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Conflict is natural, says Welby — so is the power to deal with it, should we choose

30 May 2022

Jacqui J. Sze

CONFLICT within the Church is inevitable, the Archbishop of Canterbury said on Friday. “The Church is full of people, people are full of conflict, and so the Church is full of conflict,” he said.

It should not shy away from this, however, and rather “stick with each other, listen to each other, try and find out about each other”. This, he said, was the key to reconciliation.

“The Church at its best is full of people who quite often wouldn’t be seen dead together, but who are very pleased to be seen in the life of Christ together, because of the transformation that Jesus brings through the cross, which is the ultimate reconciliation.”

Archbishop Welby was speaking about his new book, The Power of Reconciliation, published next week (Books, 27 May). “The book is an attempt to set out the principles I’d been developing and working with over the previous 20 years, and to formulate them into words,” he said.

Speaking to journalists in Lambeth Palace, Archbishop Welby explained how the method he espouses in the book — based on dialogue, curiosity, and openness — is being used in churches as far apart as South Africa and Hong Kong.

“They’re using it to say: ‘Stick with each other, listen to each other, try and find out about each other. Why do you hold these views? What led you to this?’ And that takes quite a long time. It’s not something that happens overnight.

“And then: ‘How can we see a way forward in which we can perhaps go on disagreeing vehemently, but can do so and remain united in love for one another?’

“Loving one another isn’t always about agreeing. In fact, reconciliation isn’t about common agreement: it is about learning to love one’s neighbour as oneself. It’s deeply based in the gospel.”

The Church of England has, in the past three weeks, attracted press coverage over two high-profile departures, those of Professor Martyn Percy (News, 13 May), and Calvin Robinson (News, 27 May). How might the Church hope to reconcile its detractors when they are so publicly severing ties with it?

“First of all, people are perfectly entitled to leave,” Archbishop Welby said. He would not speak specifically about the case of Mr Robinson, which was a matter for the diocese of London. “I haven’t been involved at all in that case,” he said.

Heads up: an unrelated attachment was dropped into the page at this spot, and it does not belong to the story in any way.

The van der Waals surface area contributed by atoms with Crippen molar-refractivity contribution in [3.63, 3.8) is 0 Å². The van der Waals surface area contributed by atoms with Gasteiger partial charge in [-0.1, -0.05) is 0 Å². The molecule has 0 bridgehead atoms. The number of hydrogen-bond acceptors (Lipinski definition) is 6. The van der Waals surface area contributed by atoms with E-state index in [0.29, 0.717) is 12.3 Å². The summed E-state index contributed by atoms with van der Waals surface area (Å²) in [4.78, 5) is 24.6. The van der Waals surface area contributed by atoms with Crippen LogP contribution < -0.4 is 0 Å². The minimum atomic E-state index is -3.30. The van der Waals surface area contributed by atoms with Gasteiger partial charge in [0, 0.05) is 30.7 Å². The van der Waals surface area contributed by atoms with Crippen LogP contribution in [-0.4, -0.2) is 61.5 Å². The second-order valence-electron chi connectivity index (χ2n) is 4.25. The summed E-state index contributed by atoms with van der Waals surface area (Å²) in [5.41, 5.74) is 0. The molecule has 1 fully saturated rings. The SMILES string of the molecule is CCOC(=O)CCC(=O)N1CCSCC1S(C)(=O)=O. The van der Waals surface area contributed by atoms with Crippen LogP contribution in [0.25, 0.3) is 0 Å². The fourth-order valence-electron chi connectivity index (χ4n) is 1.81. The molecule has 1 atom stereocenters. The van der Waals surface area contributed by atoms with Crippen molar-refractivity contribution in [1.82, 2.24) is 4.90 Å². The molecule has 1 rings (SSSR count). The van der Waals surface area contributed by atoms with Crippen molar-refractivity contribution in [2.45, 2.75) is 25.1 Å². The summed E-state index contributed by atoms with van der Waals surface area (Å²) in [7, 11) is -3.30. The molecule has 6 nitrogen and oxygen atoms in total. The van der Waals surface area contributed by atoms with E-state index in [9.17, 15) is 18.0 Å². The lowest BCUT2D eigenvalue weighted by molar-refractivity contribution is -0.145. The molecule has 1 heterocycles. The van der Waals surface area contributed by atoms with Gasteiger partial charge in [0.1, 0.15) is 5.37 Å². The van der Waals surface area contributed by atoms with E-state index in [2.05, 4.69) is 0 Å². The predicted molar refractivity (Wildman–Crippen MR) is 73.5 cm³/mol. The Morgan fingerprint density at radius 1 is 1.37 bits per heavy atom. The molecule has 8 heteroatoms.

Speaking more generally, he said: “Reconciliation and compromise are not the same thing. Compromise may be part of reconciliation, or may not. But reconciliation is about the conversion of attitude, not necessarily agreement.”

Archbishop Welby argues that the same principles apply to international disputes. He finished the book before the Russian invasion of Ukraine. On the morning that Russian tanks crossed the border, he delivered an unscheduled, and unscripted, “Thought for the Day” on Radio 4’s Today programme, saying: “We seek peace and justice, and that must end with those involved in conflict not having solutions imposed on them, but finding for themselves the way forward towards reconciliation and peace” (News, 24 February).

The Archbishop reiterated this on Friday: “Reconciliation has to come from the people involved in the conflict.” In the case of Ukraine, “there is not much you can do about reconciliation at this stage.

“If someone taps you on the shoulder when you’ve got your enemy 200 metres away trying to kill you, and says: ‘By the way, have you thought about a peace process?’ the answer is likely to be short and emphatic,” he said.

He praised Ukraine’s president, Volodymyr Zelensky, for his continued focus on trying to find a diplomatic solution. “He is not addicted to the battlefield. Quite the reverse. It’s one of the signs of his greatness.”

The role of “extraordinary individuals” in reconciliation processes should, however, always be seen in context. “The best of them, like Desmond Tutu, will always acknowledge that he was part of a very wide ranging effort with a load of people working as well.”

Archbishop Welby praised the work of the Mediation and Reconciliation Hub, part of the Government’s diplomatic service. “Our Government doesn’t have the right to interfere in other people’s affairs,” he said, but “encouragement of the building of communication and networks and forms of reconciliation . . . is really, really important.”

As for the Church, what issues were priorities for reconciliation? The Archbishop said that his recent trip to Canada, during which he apologised for the C of E’s “structural sins of racism and discrimination” against the Indigenous peoples of Canada, came immediately to mind (News, 6 May).

He also spoke of the C of E’s historical links with slavery as an area that called out for a process of reconciliation. In April, he said of the monument to Tobias Rustat in Jesus College Chapel, Cambridge: “If we are content with a situation where people of colour are excluded from places of worship because of the pain caused by such memorials, then clearly we have a lot further to go in our journey towards racial justice” (News, 13 April).

Finally, the Archbishop mentioned safeguarding and abuse within the Church saying that it “overshadowed — quite rightly — much of what we do”.


The Power of Reconciliation is published by Bloomsbury at £17.99 (Church Times Bookshop £14.99).

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